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The Roar


International Power Rankings: Are Kiwis favourites for World Cup? Tonga tumbling, Samoa surging

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28th June, 2022
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There’s a World Cup on the horizon. If you watch Fox League or Channel 9, you’d be forgiven for only finding this information out on Saturday lunchtime, but still: World Cup. Big deal. In October. You’ll love it.

No, really: if last weekend – and, for our international readers, the weekend before – are anything to go by, the World Cup is going to be superb. We’ve now seen over half of the participants in 2022 action, so we can at the very least run the rule over some of the tournament.

For obvious reasons, this ranking will only be for those that have actually played – though feel free to make your own judgements on the theoretical concept of Australia’s rugby league team in the comments – and will factor in the obvious outs for some of the competing teams, while speculating wildly about who might end up where once squads are announced.


1 – New Zealand

The clear standout performers from the two weeks of international action were the Kiwis. That probably isn’t too surprising, given that they were the only team that had their likely first picks to call upon, but their performance in dispatching Tonga on the return of elite footy to New Zealand was spectacular.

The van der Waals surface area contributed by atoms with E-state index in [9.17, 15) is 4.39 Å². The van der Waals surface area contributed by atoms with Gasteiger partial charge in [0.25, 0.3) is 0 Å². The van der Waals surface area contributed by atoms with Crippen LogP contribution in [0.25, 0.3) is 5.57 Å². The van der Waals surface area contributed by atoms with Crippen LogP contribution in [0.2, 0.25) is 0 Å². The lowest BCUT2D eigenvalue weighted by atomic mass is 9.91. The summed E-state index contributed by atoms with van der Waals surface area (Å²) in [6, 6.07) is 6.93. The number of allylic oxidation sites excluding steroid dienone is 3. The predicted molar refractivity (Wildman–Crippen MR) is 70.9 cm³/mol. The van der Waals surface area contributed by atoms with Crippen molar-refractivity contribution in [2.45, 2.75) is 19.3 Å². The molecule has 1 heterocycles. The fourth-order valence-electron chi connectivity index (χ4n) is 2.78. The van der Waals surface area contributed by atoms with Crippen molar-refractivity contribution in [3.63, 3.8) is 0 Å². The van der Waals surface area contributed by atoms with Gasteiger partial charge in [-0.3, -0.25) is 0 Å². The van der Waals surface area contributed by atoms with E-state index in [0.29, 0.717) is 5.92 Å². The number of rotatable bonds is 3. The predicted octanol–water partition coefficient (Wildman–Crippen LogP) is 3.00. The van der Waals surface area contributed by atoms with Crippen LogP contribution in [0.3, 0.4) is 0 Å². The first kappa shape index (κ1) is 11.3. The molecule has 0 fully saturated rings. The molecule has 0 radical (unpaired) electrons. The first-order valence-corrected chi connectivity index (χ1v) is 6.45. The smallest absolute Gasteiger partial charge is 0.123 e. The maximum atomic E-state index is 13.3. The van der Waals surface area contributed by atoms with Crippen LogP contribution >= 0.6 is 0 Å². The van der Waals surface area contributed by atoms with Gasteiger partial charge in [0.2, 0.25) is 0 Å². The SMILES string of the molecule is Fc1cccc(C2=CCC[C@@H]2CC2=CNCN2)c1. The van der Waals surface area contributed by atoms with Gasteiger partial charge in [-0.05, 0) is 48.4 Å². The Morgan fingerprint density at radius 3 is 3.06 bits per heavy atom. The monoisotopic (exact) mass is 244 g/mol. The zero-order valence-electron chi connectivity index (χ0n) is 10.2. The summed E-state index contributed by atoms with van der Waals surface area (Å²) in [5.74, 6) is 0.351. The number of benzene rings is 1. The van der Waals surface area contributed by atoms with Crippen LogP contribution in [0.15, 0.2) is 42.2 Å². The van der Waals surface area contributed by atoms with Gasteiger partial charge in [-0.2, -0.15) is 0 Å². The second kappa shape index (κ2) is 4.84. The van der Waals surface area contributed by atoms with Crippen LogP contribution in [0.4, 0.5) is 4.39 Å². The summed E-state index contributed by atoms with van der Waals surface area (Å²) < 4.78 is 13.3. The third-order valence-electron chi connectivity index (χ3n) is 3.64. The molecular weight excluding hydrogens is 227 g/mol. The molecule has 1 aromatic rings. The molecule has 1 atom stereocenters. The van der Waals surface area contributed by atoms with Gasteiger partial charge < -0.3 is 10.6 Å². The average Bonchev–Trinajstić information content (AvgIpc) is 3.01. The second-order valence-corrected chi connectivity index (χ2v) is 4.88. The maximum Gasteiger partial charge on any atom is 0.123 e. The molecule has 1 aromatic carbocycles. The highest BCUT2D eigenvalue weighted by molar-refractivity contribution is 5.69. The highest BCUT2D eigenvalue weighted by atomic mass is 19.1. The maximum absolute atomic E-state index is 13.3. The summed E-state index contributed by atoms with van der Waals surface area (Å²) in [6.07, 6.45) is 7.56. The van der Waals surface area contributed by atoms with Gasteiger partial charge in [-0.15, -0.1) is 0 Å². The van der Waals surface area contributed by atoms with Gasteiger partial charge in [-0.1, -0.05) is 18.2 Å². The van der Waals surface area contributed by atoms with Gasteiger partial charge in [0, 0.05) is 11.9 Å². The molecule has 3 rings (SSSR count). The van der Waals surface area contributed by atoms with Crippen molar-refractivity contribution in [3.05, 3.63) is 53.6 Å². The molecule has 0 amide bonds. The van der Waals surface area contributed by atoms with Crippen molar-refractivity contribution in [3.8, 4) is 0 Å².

That spine: Joey Manu, the best non-fullback fullback on Earth, plus Jahrome Hughes, Dylan Brown and Brandon Smith – reborn in a black jersey after an indifferent season at Melbourne – were everything.

James Fisher-Harris, too, was excellent and has perhaps flown under the representative radar while the rest of his Panthers colleagues have dominate with NSW.

They’re a huge threat and have a pretty tame draw too, with Ireland, Jamaica and Lebanon to face in the group stages before a likely meeting with Fiji in the quarters. They will look ominous by the time they inevitably run into the Kangaroos in the semi-finals.


Jason Taumalolo charges forward for Tonga against New Zealand. (Photo by Hannah Peters/Getty Images)

2 – England

Look, England did play a rag tag bunch of Super League ex-pats, but they did so without their best players and looked pretty good in the process.